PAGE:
Note: I've not read the entire thread, I'm just throwing in two cents.

    When using this hypothetical mod manager or simply modifying player.config in general, you still need to create a new character every time something is changed. Nasty crashes and perfectly generic items are two probable outcomes from not doing this, especially when removing assets. Perhaps when the player (and universe?) files have been deciphered can a mod manager "clean up" properly.

    I'm not sure it'd be practical for a mod manager to try and merge changes. In the event multiple mods are trying to modify the same stock files, I would assume that said mod manager would more likely fall back to some sort of configurable load order (like Skyrim, Terran Conflict/Albion Prelude) than try to account for and merge any and all changes, flawlessly. Obviously things are a much simpler if mod authors create all their own assets however, they could be using the bootstrap.config method or simply plonk all their mod files in a custom subdirectory of the assets folder, "Assets/Mods/ModName" for example). I've been using the bootstrap.config method myself. Tasks could be automated using Command Prompt (.cmd or .bat files) to make client's [or your] lives easier.

    It probably goes without saying but tweaks are continually being made to stock files too, so if you've used any of these pre-updated files (craftingtable.config for example) as a base and your modified versions still contain some stock code, some comparison software might be handy after an update. Notepad++ has a simple plugin called "Compare" for instance, you can download and install it via the Notepad++ Plugin Manager if you have it installed. Comparing all your modified files though may quickly become tedious as your mod grows.
    Last edited: Dec 14, 2013
  20. sweetcheeks

    sweetcheeks Aquatic Astronaut

    Sure there would still be conflicts if two mods try to overwrite the same game file. From what I've seen the only reason to overwrite core game files would be cosmetic and vanilla stat changes.

    It would be up to the mod authors (or another person) to resolve those conflicts so that they play nice together.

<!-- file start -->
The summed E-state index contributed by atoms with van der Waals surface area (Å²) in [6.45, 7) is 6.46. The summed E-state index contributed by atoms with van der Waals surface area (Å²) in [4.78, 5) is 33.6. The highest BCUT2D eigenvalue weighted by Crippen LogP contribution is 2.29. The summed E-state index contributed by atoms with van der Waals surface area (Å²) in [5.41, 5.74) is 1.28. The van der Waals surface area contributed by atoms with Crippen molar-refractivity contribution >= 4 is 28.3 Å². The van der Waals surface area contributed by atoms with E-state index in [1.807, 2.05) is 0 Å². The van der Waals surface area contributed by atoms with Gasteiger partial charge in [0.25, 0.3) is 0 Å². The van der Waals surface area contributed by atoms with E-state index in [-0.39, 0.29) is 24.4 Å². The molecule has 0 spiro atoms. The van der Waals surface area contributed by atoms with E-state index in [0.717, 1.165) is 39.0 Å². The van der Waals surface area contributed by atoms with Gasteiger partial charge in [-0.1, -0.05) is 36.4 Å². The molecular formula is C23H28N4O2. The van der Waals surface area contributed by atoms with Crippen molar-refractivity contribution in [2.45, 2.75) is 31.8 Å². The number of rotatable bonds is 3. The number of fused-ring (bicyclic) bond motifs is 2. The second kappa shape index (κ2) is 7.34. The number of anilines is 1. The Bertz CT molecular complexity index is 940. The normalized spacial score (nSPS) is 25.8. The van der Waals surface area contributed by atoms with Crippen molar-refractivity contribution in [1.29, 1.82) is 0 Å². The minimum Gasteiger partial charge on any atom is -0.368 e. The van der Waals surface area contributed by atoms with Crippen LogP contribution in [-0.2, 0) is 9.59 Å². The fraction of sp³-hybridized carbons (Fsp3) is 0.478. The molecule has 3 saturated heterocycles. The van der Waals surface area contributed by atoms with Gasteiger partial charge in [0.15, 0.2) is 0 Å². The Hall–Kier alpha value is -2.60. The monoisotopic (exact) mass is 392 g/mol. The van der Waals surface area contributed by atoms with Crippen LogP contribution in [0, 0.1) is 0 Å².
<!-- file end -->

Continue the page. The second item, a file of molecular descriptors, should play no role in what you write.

Mod authors, with the exception of rebalancing / complete overhaul type mods, should be able to easily avoid modifying core game files.

    For example, if I want to make a mod that makes the matter manipulator useful I could just change the vanilla values overwriting the original file. Or, I could make a brand new item, "Matter Manipulator MKII" that has the stats I want and adds in a crafting recipe that takes only the vanilla MM as a component, uses the same sprite as the vanilla item, and when named correctly and injected into player.config by the mod manager wouldn't conflict with anyone elses mod.

    That way players could install one balancing type mod that modifies core files, and many mods that just add new content.

    As for cosmetic mods, as an end user why would I download conflicting mods? If two mods change the appearance of the racial armor, why would I try to install both of them? And in that type of scenario, wouldn't the last mod to load take precedence?

    Lastly; part of the XML spec for the modmanager could require authors to list the core vanilla files that their mod changes (along with any dependencies on other mods), then the mod manager could deny installing conflicting mods or mods that are missing prerequisites.